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  1. #14
    First of All:

    HomeDepot allows the contractor to provide man power for the 10 SqFt of space in the building. For this the contractor has the right to sell you an air conditioner and furnace. Now the contractor is responsible to man the store at a minimum of 40 hours per week. The contractor pays this person $10.00 per hour (Called a LEAD Generator) to talk you into allowing their salesman to come to your home for an estimate. Now the salesman depending on the company earns from 8% to 10% for making the sale. The contractor pays the salesman this commission and then pays HomeDepot 10% for this wonderful opportunity to do a lousy overpriced installation for you. Now the contractor has to make a profit on top of all of these other costs. What part of you have been had don't you understand???????????

    Second: You have a very difficult installation due to the age and construction of your home. You absolutely need to have a contractor that has some idea of heat loss / heat gain calculations, proper duct sizing and how to install it correctly.

    Third: It sounds as though your insulation is well below reasonable standards complicating your comfort problems and operating expenses.

    Good Luck, you have been had!!!!!!!!!!!!!!!!!

  2. #15
    Join Date
    Dec 2004
    Derby City
    Originally posted by NormChris

    Generally speaking, the contractors who subcontract work from Homedepot, Sears and the like are those who agreed to perform the work at the very lowest prices so Homedepot and Sears could make the profit. You can be sure that even if you think Homedepot just made a referral that money was probably exchanged between them or they have an agreement. Those agreements are always in favor of the chain not the smaller contractor. Therefore, the contractor has to be in and out of the job as fast as possible or they don't make money.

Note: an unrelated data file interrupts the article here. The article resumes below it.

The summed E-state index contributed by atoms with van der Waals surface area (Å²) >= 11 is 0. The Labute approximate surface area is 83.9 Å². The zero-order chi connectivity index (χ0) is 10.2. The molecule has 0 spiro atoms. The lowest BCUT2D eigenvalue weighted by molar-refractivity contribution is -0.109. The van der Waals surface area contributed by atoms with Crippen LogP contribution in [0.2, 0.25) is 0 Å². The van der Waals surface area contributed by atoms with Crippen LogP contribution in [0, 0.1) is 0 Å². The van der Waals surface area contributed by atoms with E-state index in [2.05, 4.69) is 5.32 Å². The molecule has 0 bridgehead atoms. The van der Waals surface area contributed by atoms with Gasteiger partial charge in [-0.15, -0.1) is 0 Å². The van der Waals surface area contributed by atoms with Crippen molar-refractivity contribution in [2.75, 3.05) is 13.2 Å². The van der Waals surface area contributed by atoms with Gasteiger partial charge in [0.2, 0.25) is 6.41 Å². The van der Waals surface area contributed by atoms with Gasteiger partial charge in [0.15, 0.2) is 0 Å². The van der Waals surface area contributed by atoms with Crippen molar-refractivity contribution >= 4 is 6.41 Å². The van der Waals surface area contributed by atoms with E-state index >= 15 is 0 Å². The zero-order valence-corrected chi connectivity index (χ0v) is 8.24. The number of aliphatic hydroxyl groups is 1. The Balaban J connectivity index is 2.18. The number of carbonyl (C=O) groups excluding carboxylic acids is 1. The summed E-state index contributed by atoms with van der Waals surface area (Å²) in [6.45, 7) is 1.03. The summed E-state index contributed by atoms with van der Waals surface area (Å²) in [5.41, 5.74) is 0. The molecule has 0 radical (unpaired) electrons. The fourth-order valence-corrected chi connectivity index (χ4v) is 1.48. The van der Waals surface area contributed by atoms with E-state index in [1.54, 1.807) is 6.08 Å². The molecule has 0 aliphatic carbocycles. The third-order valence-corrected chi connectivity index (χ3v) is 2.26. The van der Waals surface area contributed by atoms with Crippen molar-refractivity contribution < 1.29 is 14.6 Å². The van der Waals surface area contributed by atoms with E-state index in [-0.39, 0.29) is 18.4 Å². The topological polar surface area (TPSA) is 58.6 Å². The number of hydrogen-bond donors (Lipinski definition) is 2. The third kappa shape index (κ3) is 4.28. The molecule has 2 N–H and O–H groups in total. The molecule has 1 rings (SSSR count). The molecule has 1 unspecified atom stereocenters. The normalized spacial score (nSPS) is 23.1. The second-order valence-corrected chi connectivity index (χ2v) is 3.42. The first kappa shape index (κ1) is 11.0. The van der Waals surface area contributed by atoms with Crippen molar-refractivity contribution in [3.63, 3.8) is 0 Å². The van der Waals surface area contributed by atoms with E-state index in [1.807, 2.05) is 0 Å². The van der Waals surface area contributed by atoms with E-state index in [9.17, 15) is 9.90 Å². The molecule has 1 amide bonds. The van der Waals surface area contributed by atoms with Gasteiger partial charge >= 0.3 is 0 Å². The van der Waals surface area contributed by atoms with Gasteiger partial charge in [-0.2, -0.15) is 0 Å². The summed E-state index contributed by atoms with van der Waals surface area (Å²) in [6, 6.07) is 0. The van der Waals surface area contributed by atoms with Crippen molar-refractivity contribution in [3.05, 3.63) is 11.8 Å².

Higher quality contractors don't work for the Big chain stores. I doubt that you will get any satification from your current contractor. I would not want them back after the mess they already made.

    So, you are probably in a situtation where you are going to have to pay twice and hire a quality contractor. Don't be suprised to learn that there are more things that were not done correctly or short-cuts that were taken when the new contractor has a look at the installation.

    Norm, not making fun, now, but I gotta tell you I REALLY like the word used above: "satification." Even if it isn't, it ought to be a REAL word. Definition: being able to provide justification for the feeling that one has been satisfied. I LIKE IT! LOL
    Everyone has a purpose in life..........even if it's to be a bad example.

    Seek first to understand, before seeking to be understood.

  3. #16
    >So the inspector never went inside to look at the new furnace >that was replaced? Really?
    >What city in the San Francisco area do you live in? I lived >in San Jose for 25-years.
    Los Altos.

  4. #17
    >Good Luck, you have been had!!!!!!!!!!!!!!!!!
    If I've really been had than I could try to get a partial refund out of them, whereas if I just got a cruddy job then 'buyer beware' is probably the rule and I'll have no real recourse. Have I been mistreated or genuinely screwed?

    Thanks for your help. Barring the belief that I should go after these guys for some of my money back I'm hoping to address this myself if possible. I spent the day addressing door insulation and holes between the interior and attic including a 1' x 4" gap between my bathroom exhaust fan body and the ceiling-board/cross-members (my shower no longer fogs the mirrors where before it was over a foot of fog).

    The consensus seems to be that I should address attic insulation next; should I be looking at the underside of the roof, or, the attic floor?

    thanks much

  5. #18
    The consensus seems to be that I should address attic insulation next; should I be looking at the underside of the roof, or, the attic floor?

    Definitly the attic floor. Also make sure that your ducting is insulated. Don't know about the west coast, but here in the south east old heat only systems did not require duct insulation. Therefore, whenever we add a/c to a house, we either insulate or replace the ductwork.

    good luck!!

    [Edited by theredneckrev on 07-31-2005 at 03:32 PM]

  6. #19
    Join Date
    Feb 2005
    Dothan, Al
    To me the size of system is not a problem.
    Operation of system may be.
    Sounds to me like ductwork problem.
    Have new contractor determine ductwork possibilities.
    And as others have said, insulate.

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